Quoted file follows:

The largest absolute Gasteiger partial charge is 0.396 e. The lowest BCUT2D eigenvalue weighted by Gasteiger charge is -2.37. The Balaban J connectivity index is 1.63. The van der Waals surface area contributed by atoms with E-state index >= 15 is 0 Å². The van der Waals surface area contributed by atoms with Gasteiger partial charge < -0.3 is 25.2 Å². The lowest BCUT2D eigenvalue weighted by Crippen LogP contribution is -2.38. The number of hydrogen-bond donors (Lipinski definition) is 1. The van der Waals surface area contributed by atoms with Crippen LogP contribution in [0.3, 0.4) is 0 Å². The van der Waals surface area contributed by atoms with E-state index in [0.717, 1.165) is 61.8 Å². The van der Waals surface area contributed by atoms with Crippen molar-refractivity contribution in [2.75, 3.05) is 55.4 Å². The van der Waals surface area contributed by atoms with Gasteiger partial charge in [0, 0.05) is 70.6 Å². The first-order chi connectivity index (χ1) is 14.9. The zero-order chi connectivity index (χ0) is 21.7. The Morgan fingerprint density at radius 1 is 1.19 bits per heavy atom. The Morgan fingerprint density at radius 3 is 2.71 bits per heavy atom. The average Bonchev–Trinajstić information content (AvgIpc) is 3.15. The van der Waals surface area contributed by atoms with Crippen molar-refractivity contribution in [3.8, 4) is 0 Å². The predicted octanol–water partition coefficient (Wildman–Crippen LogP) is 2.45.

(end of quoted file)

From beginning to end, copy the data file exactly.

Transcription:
The largest absolute Gasteiger partial charge is 0.396 e. The lowest BCUT2D eigenvalue weighted by Gasteiger charge is -2.37. The Balaban J connectivity index is 1.63. The van der Waals surface area contributed by atoms with E-state index >= 15 is 0 Å². The van der Waals surface area contributed by atoms with Gasteiger partial charge < -0.3 is 25.2 Å². The lowest BCUT2D eigenvalue weighted by Crippen LogP contribution is -2.38. The number of hydrogen-bond donors (Lipinski definition) is 1. The van der Waals surface area contributed by atoms with Crippen LogP contribution in [0.3, 0.4) is 0 Å². The van der Waals surface area contributed by atoms with E-state index in [0.717, 1.165) is 61.8 Å². The van der Waals surface area contributed by atoms with Crippen molar-refractivity contribution in [2.75, 3.05) is 55.4 Å². The van der Waals surface area contributed by atoms with Gasteiger partial charge in [0, 0.05) is 70.6 Å². The first-order chi connectivity index (χ1) is 14.9. The zero-order chi connectivity index (χ0) is 21.7. The Morgan fingerprint density at radius 1 is 1.19 bits per heavy atom. The Morgan fingerprint density at radius 3 is 2.71 bits per heavy atom. The average Bonchev–Trinajstić information content (AvgIpc) is 3.15. The van der Waals surface area contributed by atoms with Crippen molar-refractivity contribution in [3.8, 4) is 0 Å². The predicted octanol–water partition coefficient (Wildman–Crippen LogP) is 2.45.